Social cognition and idiopathic isolated cervical dystonia


For a long time, cervical dystonia (CD) has been characterised only by disturbances in motor functioning. Despite accumulating evidence for symptomatology in various non-motor domains, to date no study has investigated social cognition in CD. The aim of this study was to compare performance of CD patients and healthy controls in neurocognitive and socio-cognitive domain. Twenty-five non-depressed patients with CD and 26 healthy controls underwent neuropsychological testing. This involved assessment of cognitive status (general intellect, verbal memory, and executive function), and socio-cognitive functions using a Theory of mind task and self-report on empathy and emotion regulation. In comparison to controls, CD patients displayed significantly decreased cognitive abilities, particularly in executive function and verbal memory tasks. Difficulties in inferring mental states on both cognitive and affective levels were also observed. The largest discrepancies were detected in understanding intentionality in others. Poorer performance in cognitive and socio-cognitive tasks was unrelated to severity of the disease. This is the first evidence of compromised socio-cognitive functions in CD patients, highlighting this domain as another facet of non-motor symptoms of this disease. Future studies should advance our understanding of the extent, nature, and time course of these deficits in other aspects of social cognition in this patient population.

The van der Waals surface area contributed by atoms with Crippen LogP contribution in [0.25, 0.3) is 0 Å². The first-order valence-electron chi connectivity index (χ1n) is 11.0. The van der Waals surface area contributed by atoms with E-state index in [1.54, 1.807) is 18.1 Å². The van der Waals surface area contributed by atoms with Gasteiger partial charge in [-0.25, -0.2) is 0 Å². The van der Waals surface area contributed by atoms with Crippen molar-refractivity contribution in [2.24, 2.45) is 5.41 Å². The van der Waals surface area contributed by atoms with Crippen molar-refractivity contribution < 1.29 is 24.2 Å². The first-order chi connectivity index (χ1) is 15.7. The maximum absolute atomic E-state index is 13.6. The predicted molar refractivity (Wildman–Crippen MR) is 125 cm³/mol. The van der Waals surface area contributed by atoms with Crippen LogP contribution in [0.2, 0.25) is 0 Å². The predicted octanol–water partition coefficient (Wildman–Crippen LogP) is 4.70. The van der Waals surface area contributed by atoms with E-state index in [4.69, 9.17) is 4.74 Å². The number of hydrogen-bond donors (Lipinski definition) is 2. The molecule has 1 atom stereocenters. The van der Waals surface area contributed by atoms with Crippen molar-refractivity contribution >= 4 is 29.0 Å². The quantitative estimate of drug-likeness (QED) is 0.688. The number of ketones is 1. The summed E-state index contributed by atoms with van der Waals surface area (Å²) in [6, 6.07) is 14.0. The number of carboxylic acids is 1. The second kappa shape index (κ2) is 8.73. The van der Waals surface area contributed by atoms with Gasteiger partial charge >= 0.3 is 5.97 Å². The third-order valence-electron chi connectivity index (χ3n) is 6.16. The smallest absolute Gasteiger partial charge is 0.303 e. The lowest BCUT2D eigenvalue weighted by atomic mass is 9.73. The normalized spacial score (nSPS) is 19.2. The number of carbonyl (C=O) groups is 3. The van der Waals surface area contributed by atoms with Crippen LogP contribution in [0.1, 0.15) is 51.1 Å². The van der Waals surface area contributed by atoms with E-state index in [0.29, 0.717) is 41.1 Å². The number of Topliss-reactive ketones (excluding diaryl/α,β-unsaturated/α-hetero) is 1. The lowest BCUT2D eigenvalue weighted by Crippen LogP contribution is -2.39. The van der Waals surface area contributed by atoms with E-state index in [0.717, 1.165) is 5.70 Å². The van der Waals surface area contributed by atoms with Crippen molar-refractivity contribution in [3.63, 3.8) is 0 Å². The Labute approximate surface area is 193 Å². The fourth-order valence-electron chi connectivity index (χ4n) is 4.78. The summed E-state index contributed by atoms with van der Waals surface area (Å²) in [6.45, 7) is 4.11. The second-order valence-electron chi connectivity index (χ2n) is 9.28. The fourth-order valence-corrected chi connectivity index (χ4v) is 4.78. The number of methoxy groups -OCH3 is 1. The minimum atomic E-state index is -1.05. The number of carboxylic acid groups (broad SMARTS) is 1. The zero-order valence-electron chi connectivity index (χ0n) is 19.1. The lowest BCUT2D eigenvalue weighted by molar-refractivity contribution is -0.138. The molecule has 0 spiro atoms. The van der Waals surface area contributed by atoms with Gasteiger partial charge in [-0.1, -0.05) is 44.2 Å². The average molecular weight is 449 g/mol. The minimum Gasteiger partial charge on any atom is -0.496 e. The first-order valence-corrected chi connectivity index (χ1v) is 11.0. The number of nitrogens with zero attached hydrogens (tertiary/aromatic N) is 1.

Publication DOI:
Divisions: College of Health & Life Sciences
Additional Information: The final publication is available at Springer via
Uncontrolled Keywords: cervical dystonia,cognition,empathy,social cognition,theory of mind,Neurology,Clinical Neurology,Psychiatry and Mental health,Biological Psychiatry
Publication ISSN: 1435-1463
Last Modified: 01 Mar 2024 08:13
Date Deposited: 06 Sep 2017 15:20
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Related URLs: http://www.scop ... tnerID=8YFLogxK (Scopus URL)
PURE Output Type: Article
Published Date: 2017-09-01
Published Online Date: 2017-04-25
Accepted Date: 2017-04-17
Authors: Czekóová, Kristína
Zemánková, Petra
Shaw, Daniel J. (ORCID Profile 0000-0003-1139-8301)
Bareš, Martin



Version: Accepted Version

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